In-House Field Trip

We had an in-house field trip today at the O.K. Corral.  We’d been working for a while on doing some kind of trip before the end of school.  Our original plan was to go to Busch Wildlife Sanctuary in Jupiter.  The problem with that was that the fee per child was $4.50, then we would have had to tack on another $3.00 to pay for the bus, bringing the total to $7.50, which is really too much to ask from our Title I families.

Enter Bee Understanding, a local non-profit organization that educates people about the importance of honey bees to our food supply.  According to their website, “bees account for thirty percent of the food we eat…”  We received an email from Al and Keely Salopek stating that they are an approved vendor for the school district and explaining what they do.  For $3.50 per child (for a guaranteed 100 students) Mr. Al comes to your school and does an entertaining and interactive hour-long presentation explaining the various types of bees in a hive and the roles that they play.  Following the whole-group presentation, he meets with individual classes for 15 minute sessions where he answers questions and lets kids view his observation hive up close and personal.  Each kid is given a straw of honey to taste and an “I learned about honey bees today.” sticker to wear home.

We ran into a couple of unforeseen problems when we sent home permission slips for this in-house field trip.  For some of our parents, whose children come to school every day and are given free breakfast and free lunch, it was incomprehensible that they should have to pay money for a trip in which the kids don’t actually go anywhere.  Another problem was that many of our kids are scared shitless of animals, period, let alone bees.  I had five kids who resisted three rounds of permission slips and opted to be farmed out to some of our third-grade friends rather than attend the presentation.

But it was their loss, because the session was terrific.  Mr. Al was enthusiastic and entertaining, keeping the nearly 100 first graders enthralled for a whole hour.  He brought costumes and props and invited kids to come onstage to portray the various bee jobs.  By the end of the hour, the kids knew all sorts of things about how a bee hive operates and why bees are essential to our world.

I would highly recommend Bee Understanding as an affordable alternative to a field trip away from school.  If you’re not local to Palm Beach County, check with your local Backyard Beekeepers’ Association to see if this type of program is available in your area.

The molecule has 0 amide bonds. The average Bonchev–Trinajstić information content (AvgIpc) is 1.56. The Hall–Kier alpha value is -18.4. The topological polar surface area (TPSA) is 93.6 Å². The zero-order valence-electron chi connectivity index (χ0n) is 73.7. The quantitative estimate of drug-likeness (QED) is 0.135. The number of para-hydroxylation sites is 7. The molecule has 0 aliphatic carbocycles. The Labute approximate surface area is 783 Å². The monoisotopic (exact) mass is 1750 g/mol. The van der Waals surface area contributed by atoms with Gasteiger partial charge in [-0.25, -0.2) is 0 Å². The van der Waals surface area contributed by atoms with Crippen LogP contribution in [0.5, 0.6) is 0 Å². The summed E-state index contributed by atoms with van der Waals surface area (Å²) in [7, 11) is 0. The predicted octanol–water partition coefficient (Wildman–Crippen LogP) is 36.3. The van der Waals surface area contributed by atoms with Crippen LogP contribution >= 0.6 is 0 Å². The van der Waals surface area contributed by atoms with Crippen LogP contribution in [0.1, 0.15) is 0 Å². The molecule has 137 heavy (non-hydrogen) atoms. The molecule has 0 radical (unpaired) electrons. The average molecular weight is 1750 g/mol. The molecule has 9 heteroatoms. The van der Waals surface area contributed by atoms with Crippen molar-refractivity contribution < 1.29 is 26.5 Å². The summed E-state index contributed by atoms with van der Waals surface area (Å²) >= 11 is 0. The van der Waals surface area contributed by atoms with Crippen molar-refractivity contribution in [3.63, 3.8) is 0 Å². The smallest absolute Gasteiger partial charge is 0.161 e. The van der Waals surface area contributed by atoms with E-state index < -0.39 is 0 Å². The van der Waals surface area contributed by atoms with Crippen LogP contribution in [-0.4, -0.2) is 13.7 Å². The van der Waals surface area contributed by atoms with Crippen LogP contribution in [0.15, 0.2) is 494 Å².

Missed It By This Much


We’re blessed in many ways to live where we do.  Obviously, we have great weather almost all the time.  People save all their lives to vacation here.  We probably take a lot for granted. 

One of the cool things we have going for us is a world-class performing arts center.  They offer the students of the county some terrific programming in the form of the STARS series, the Students & Teachers Arts Resource Series.   Every year diverse performing arts programs are offered for students of all ages, pre-K through high school.  Even better than that is their commitment to providing these programs free of charge to students in need.  If a kid qualifies for free or reduced-cost lunch, they are admitted free to these shows.  That’s 94% of the students at our school. 

The show are really good, too.  For example, the Mermaid Theatre of Nova Scotia puts on a really amazing show using a very “innovative type of puppetry” (trying to come up with an adequate description, I stole this off their website) to dramatize popular children’s literature.  One year we saw their Leo Lionni show, and they’ve also done Eric Carle,  This year’s show is Stella, Queen of the Snow.  (Just FYI, they’re on Word Press. )

So today was the day for teachers to call to order tickets to these shows.  Generally speaking, you pick your first, second, and third choices, keeping them in mind should you actually get through.  It should come as no surprise that this is a highly competitive task.  The phones opened up at 9:30.  My entire first grade team was on the phone trying to get tickets for the whole grade level for over an hour.  We’re talking about making over 200 attempts per teacher to get through.  A couple of us actually spoke to someone, but by that time any shows we were interested in had two seats available here, three seats available there, absolutely not enough for about 125 students and chaperones. 

Rubbing salt into the wound were photos posted on Facebook of some of our colleagues from other grade levels who went to wait outside the performing arts center at 4:00 am.  I didn’t hear for sure, but they probably got tickets.  So what have we learned?

Next time, we’re not going to show up to wait on line at 3:00 am.  Here’s my plan: Not a stone’s throw away from the place, there’s a club that’s open until 4:00 am.  We’ll go there, hang out dancing and drinking, then stagger on over to the performing arts center, picking up some french fries from the 24-hour place along the way.  We’ll sit in front of the ticket window, munch fries, and sober up while we wait for them to open.  Boom!

I’m not Miss Beadle.